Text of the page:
In a medium bowl, mix together the first seven (dry) ingredients.

In a large bowl, beat together sugar, flax, and milk until smooth. Add oil and both extracts and beat until well mixed. Fold in half the flour mixture and stir until moist; add the rest of flour mixture and mix until combined. Fold in chocolate chips.

Drop a generous tablespoon on to cookie sheet. Bake 10-12 minutes until firm. Let sit for a few minutes before transferring to wire rack. Store in tightly covered container.

*Use smaller amount of sugar if you like your cookies less sweet.

Bavarian Wheat Beer

I just have this "thing" about making it myself that has extended into beer. This is the 34th batch of beer I've made. The wheat beers are fairly simple and straight forward to make. This recipe assumes some knowledge of home brewing. If you've never made beer, go to youtube and watch some videos. There are also plenty of websites with information. The only thing to remember is to keep it clean (as in clean & sanitize) and have fun with it. It is so satisfying to brew the beer, watch it ferment, bottle it and then drink it. Cheers!

Bavarian Wheat Beer (5 gallons)
6.25 lbs. liquid wheat extract
1.5 lbs. dry light extract
1/2 ounce Tettnanger hops (boil 60 minutes)
1 ounce Tettnanger hops (boil 30 minutes)
1/2 ounce Tettnanger (steeped after boil)
1 packet of Wyeast 3638 Bavarian Wheat yeast

My beers have been most successful when I've made yeast starters. It takes forethought and several extra days but it is worth it. Trust me. If you're brewing on Saturday, begin your starter on Tuesday.

2 cups water
1/2 cup dry malt extract

day one
Boil water and extract for 10 minutes. Put a lid on the pot the last couple of minutes to sanitize the lid and keep stuff from flying in while it's cooling. Watch the pot closely to make sure it doesn't boil over. Cool pot in water. Have a sanitized 1/2 gallon jug ready. Add cooled extract, add yeast, cap and shake till foamy. Put on stopper with airlock. I like to wrap a hand towel around the bottle. Everytime you pass by it, give it a few swirls to add oxygen to the mix and keep the yeasties happy.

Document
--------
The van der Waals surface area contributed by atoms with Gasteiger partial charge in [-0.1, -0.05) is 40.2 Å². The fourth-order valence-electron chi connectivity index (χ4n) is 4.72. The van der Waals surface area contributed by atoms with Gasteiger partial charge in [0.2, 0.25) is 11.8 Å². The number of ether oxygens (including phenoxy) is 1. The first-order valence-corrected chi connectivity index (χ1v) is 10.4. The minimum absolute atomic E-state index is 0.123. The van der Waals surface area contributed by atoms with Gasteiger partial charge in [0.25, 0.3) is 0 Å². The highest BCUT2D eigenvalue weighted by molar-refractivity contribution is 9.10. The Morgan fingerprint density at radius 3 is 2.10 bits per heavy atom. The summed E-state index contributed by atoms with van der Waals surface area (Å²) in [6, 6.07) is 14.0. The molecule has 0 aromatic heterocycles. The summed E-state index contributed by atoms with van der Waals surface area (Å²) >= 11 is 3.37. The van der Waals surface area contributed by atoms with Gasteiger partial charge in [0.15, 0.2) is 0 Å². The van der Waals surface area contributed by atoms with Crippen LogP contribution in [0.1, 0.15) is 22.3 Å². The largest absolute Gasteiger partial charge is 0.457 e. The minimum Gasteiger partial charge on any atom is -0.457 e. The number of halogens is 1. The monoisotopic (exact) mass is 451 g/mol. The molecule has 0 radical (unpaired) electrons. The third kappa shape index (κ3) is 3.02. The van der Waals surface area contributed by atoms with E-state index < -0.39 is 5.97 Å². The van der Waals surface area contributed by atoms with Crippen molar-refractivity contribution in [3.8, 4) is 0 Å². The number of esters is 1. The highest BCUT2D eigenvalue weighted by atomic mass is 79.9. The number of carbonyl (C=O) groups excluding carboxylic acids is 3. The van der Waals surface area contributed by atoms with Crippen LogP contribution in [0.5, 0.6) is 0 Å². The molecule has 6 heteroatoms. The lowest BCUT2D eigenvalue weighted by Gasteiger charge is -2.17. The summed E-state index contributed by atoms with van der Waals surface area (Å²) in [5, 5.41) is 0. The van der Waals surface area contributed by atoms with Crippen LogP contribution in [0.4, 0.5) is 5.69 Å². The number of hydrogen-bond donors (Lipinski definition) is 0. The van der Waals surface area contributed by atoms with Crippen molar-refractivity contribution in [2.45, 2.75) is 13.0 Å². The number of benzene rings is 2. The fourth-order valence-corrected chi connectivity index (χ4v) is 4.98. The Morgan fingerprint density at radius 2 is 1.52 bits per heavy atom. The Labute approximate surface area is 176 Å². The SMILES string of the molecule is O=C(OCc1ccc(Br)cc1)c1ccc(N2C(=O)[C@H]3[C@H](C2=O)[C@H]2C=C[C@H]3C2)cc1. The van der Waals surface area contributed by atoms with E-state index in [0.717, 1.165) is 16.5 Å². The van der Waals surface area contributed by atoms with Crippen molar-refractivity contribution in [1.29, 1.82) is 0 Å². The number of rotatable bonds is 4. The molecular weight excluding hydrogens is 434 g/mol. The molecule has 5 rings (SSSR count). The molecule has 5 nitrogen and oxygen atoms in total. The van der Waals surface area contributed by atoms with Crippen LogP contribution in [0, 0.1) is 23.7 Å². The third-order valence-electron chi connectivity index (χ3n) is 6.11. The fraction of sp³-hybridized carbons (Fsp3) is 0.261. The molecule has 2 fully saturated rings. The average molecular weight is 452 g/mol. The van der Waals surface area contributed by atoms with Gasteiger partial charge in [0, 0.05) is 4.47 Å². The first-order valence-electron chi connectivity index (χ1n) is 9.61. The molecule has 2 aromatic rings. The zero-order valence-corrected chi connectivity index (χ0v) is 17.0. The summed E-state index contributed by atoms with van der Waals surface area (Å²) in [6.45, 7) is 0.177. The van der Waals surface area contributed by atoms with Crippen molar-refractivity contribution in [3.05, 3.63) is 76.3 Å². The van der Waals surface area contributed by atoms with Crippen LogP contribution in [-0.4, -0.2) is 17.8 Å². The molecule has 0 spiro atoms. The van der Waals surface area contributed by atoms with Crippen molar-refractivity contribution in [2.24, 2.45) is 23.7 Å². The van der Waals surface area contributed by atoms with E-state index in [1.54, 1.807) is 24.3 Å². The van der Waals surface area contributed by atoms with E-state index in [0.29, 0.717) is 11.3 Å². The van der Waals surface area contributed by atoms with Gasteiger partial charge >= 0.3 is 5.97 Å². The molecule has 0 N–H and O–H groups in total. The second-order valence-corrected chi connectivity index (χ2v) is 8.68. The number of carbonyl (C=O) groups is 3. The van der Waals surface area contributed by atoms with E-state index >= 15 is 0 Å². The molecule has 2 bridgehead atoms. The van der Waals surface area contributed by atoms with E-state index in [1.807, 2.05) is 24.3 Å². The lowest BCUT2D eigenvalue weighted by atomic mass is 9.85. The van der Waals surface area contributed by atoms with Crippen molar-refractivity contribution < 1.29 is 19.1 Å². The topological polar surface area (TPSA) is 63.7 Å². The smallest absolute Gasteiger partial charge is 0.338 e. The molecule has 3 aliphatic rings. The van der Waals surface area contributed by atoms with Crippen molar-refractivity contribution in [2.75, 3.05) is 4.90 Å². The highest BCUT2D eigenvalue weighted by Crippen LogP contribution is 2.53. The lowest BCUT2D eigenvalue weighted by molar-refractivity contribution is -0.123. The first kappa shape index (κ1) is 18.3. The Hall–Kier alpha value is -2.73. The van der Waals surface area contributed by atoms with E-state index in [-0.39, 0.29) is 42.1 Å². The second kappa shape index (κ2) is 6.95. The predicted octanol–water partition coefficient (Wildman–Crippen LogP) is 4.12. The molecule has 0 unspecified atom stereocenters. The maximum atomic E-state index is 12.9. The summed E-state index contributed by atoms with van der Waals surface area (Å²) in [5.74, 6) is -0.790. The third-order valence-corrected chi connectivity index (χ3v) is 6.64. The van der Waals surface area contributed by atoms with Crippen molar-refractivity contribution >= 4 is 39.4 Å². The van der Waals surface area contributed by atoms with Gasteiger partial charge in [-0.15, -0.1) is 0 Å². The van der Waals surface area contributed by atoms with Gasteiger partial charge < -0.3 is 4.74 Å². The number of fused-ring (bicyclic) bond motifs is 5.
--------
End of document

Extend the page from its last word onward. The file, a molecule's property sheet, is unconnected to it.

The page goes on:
day two
2 cups water
1/2 cup dry malt extract
Boil as above for 10 minutes. When cool, add to the 1/2 gallon jug that's already going. Keep paying attention and swirling as above. It needs you.

day three
Repeat all the steps from day two.

day four
Everything should be all settled down (i.e., no foam). Time to "cold crash" the starter. Put it in the fridge for 24 hours before brewing. If it sits a day or two, that's okay.

I have a 4 gallon pot I brew in. If you have a bigger one, use that. Fill with water about 2/3 full. Bring to boil. Take off heat and add DRY extract. Put back on heat, stir to dissolve and bring back the boil. Add the "60 minute" hops. Cook for 30 minutes and add the "30 minute" hops. Boil for 15 minutes and add the 6.25 lbs. of liquid extract. This is called a "late extract addition" and it will make your beer tastier. Get it boiling again and boil for 15 minutes. Add the "steeping" hops and take off the heat. Cool pot in sink filled with cold ice water. I like to drain and add more water and ice after about 20 minutes. The main thing is to cool it as quickly as you can. If you can get it to around 80-90 degrees that's great.

Add to sanitized 6 gallon fermenting bucket or 6 gallon jug. Add enough cool, clean water to bring the level to 5 gallons. Aerate the hell out of the wort. I like to use my immersion blender. DO have one of those self-stick temperature gauges on the side. When the temperature is down to 62-68 degrees (lower is better if you can wait that long) get your starter ready. Take it out of the fridge, drain off all the liquid, leaving the yeast layer on the bottom. I have some sanitized water that I add, maybe a cup or so, and swirl it to loosen the yeast layer. Pour in to the fermenting jug. Put on the lid with stopper and airlock.

If you're fermenting in a clear jug, you will see fermenting begin in just a few hours. If you're using a bucket, you'll just have to peek every now and then. I use a bucket and it doesn't fit tight enough for the airlock to bubble. Not to worry; I peek and I see activity - nice big head of foam. After 10-14 days when the krausen (foam) has dropped, you're ready to bottle.

Have ready 2 cases of clean, sanitized beer bottles and caps. Make a priming solution with 3/4 cups dextrose and 2 cups water; boil 10 minutes. Cool and add to bottling bucket. Siphon beer from fermenting bucket into bottling bucket. Bottle. Let bottles sit in 66-70 degrees for about a week and try one out. If it's nice and carbonated, move the rest to a cool, dark spot. Enjoy!